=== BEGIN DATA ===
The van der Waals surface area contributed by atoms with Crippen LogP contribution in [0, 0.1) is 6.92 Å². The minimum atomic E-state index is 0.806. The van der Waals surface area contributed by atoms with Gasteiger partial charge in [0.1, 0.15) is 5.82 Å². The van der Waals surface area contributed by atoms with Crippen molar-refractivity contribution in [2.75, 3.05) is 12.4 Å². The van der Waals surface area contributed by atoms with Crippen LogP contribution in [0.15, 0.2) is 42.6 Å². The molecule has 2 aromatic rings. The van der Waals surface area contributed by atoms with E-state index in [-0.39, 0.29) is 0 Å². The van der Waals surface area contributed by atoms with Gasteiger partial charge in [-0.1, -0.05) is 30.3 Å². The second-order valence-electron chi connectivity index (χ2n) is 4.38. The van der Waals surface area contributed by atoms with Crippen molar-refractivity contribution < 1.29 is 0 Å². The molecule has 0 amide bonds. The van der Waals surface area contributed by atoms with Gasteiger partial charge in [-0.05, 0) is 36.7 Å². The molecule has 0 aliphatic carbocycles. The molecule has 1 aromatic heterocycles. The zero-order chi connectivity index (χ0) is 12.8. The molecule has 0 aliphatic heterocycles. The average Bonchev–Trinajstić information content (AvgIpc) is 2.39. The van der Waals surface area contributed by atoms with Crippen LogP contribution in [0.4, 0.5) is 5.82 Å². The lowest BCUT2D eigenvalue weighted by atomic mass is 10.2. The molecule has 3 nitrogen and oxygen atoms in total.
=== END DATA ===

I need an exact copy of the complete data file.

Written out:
The van der Waals surface area contributed by atoms with Crippen LogP contribution in [0, 0.1) is 6.92 Å². The minimum atomic E-state index is 0.806. The van der Waals surface area contributed by atoms with Gasteiger partial charge in [0.1, 0.15) is 5.82 Å². The van der Waals surface area contributed by atoms with Crippen molar-refractivity contribution in [2.75, 3.05) is 12.4 Å². The van der Waals surface area contributed by atoms with Crippen LogP contribution in [0.15, 0.2) is 42.6 Å². The molecule has 2 aromatic rings. The van der Waals surface area contributed by atoms with E-state index in [-0.39, 0.29) is 0 Å². The van der Waals surface area contributed by atoms with Gasteiger partial charge in [-0.1, -0.05) is 30.3 Å². The second-order valence-electron chi connectivity index (χ2n) is 4.38. The van der Waals surface area contributed by atoms with Crippen molar-refractivity contribution < 1.29 is 0 Å². The molecule has 0 amide bonds. The van der Waals surface area contributed by atoms with Gasteiger partial charge in [-0.05, 0) is 36.7 Å². The molecule has 0 aliphatic carbocycles. The molecule has 1 aromatic heterocycles. The zero-order chi connectivity index (χ0) is 12.8. The molecule has 0 aliphatic heterocycles. The average Bonchev–Trinajstić information content (AvgIpc) is 2.39. The van der Waals surface area contributed by atoms with Crippen LogP contribution in [0.4, 0.5) is 5.82 Å². The lowest BCUT2D eigenvalue weighted by atomic mass is 10.2. The molecule has 3 nitrogen and oxygen atoms in total.